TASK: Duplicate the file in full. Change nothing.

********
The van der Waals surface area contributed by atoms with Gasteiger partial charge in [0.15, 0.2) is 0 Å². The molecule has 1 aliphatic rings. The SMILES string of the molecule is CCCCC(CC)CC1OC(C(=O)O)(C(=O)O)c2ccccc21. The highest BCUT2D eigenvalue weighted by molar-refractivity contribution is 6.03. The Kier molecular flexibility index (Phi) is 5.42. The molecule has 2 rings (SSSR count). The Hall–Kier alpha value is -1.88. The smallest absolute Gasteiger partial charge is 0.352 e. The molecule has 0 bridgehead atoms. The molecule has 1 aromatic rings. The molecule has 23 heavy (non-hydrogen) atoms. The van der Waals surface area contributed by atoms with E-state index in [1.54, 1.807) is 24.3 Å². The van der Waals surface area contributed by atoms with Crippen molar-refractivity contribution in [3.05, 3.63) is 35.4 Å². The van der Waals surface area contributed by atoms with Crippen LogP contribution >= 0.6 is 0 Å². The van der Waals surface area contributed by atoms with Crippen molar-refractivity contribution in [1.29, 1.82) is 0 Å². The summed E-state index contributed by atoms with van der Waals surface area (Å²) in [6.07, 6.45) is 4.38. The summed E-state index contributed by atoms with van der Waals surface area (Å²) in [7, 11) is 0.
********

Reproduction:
The van der Waals surface area contributed by atoms with Gasteiger partial charge in [0.15, 0.2) is 0 Å². The molecule has 1 aliphatic rings. The SMILES string of the molecule is CCCCC(CC)CC1OC(C(=O)O)(C(=O)O)c2ccccc21. The highest BCUT2D eigenvalue weighted by molar-refractivity contribution is 6.03. The Kier molecular flexibility index (Phi) is 5.42. The molecule has 2 rings (SSSR count). The Hall–Kier alpha value is -1.88. The smallest absolute Gasteiger partial charge is 0.352 e. The molecule has 0 bridgehead atoms. The molecule has 1 aromatic rings. The molecule has 23 heavy (non-hydrogen) atoms. The van der Waals surface area contributed by atoms with E-state index in [1.54, 1.807) is 24.3 Å². The van der Waals surface area contributed by atoms with Crippen molar-refractivity contribution in [3.05, 3.63) is 35.4 Å². The van der Waals surface area contributed by atoms with Crippen LogP contribution >= 0.6 is 0 Å². The van der Waals surface area contributed by atoms with Crippen molar-refractivity contribution in [1.29, 1.82) is 0 Å². The summed E-state index contributed by atoms with van der Waals surface area (Å²) in [6.07, 6.45) is 4.38. The summed E-state index contributed by atoms with van der Waals surface area (Å²) in [7, 11) is 0.